The only person on the panel that had any experience building a true mobile application was Simon King from Yahoo! who is working on their Zone Tag product (there was a designer/developer from Nokia but he couldn't talk to specifics due to secrecy issues). King spoke with authority and the most interesting thing he said was his definitive statement that Flash Lite is not a production ready technology primarily because of memory leak issues and lack of access to the phone's firmware. He did mention that it is an excellent prototyping tool, but certainly not ready for prime-time. Naturally, once the panelists finished and the questions started coming in, they were along the lines of migrating current web sites to the mobile environment, the state of ajax on the mobile phone, and other mobile-web centric topics. Most of these questions were simply deflected by the panelists and referred to Fling's presentation notes.
There will be enormous growth in both the web and application development for mobile devices in the near future. Yes, it is true that mobile applications use the same data services as the mobile web and there is definitely overlap between the two spaces, but they are different enough that they must be separated in people's minds. One is no better than the other, but developing and designing for them is going to be a challenge and we need to ensure that people understand their medium so that the correct challenges are addressed and questions are answered. I do not believe that there was any clarity delivered at SXSW, and that is mildly disappointing.
Deloitte just released their 2007 annual study "Innovation in emerging markets," which presents the results of their survey of 446 executives representing 31 countries around how to stay competitive and grow profitably in China, India, Southeast Asia, Eastern Europe, and Latin America. While Deloitte's findings confirm many of the common concerns about doing business in emerging markets (e.g., intellectual property issues and talent acquisition), there are some novel insights. The full report is worth a read, for what it describes and for what it omits.
The report is divided into three sections: talent management, risk management, and operating models. The talent management section makes the fairly obvious point that talent acquisition and retainment strategies should be localized. The brief case studies provided are interesting (e.g., AstenJohnston's use of 3 salary reviews per year rather than the customary 1). Similarly, the operating models section confirms that some level of organization decentralization and careful consideration of the standard 4 operating structures (greenfield investment, acqusition, joint venture, and outsourcing) should be employed.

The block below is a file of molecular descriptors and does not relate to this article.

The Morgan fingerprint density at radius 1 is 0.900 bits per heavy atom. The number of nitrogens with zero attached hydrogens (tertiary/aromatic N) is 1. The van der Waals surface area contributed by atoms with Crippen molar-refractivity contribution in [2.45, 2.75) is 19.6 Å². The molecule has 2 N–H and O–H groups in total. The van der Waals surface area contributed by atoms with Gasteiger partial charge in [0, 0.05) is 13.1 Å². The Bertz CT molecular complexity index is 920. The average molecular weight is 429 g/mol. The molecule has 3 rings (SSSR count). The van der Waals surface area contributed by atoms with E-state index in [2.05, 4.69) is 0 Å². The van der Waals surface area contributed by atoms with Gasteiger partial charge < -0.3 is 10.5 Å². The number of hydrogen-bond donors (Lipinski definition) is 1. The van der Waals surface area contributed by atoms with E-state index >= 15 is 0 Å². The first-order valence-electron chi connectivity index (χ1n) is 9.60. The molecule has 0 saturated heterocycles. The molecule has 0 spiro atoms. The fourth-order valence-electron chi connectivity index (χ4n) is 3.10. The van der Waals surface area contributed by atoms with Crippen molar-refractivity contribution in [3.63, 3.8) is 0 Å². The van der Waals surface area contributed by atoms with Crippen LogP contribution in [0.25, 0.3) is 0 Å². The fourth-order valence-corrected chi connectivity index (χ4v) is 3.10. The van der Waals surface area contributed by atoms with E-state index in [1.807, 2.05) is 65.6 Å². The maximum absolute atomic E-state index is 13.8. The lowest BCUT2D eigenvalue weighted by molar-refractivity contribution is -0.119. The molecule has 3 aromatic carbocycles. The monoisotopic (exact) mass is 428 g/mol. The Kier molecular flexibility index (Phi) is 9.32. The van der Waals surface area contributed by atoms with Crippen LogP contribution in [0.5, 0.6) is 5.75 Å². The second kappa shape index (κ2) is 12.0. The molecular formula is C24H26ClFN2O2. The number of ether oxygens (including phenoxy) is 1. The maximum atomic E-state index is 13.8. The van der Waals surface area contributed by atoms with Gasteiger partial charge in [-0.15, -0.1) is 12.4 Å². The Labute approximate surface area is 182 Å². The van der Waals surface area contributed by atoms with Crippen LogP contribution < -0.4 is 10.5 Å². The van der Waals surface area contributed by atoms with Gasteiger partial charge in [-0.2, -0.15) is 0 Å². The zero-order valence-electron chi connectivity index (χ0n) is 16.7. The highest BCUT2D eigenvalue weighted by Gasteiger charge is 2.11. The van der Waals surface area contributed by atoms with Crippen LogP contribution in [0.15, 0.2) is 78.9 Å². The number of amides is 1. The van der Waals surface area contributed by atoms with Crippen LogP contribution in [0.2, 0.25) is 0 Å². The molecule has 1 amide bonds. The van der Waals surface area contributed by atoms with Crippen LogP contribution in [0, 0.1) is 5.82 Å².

The risk management section is the most insightful. The main takeaway is that risk management is traditionally not comprehensive enough -- it includes the obvious factors (legal issues, IP, supply chain) but neglects the less obvious (security, politcal issues, acts of nature). Fair enough. More interesting is their elaboration on intellectual property protection. They describe such variegated approaches as keeping R&D in developed markets, sourcing across markets, producing across markets, and using lower-risk emarging markets (like Singapore) over higher risk ones (like China).
I find the edge cases (which are not described in the report) -- successful companies that are finding a way to safeguard their IP while conducting R&D and production in China -- more interesting than the averages. Another piece of China news today is Intel's investment in a chip fabrication plant in China. Bruce Einhorn at BusinessWeek describes how this move is partially a response to competitor AMD's advancement in China through an R&D center in Shangahi and partnerships with all of the major Chinese PC vendors. Intel's move builds on existing R&D centers in Beijing and Shanghai. And let's not forget Apple's iPod manufacturing operations that are based in China. These are top brands with significant IP protection requirements who are finding a way to bring significant pieces of their business to China. I'd like to see detailed case studies of these...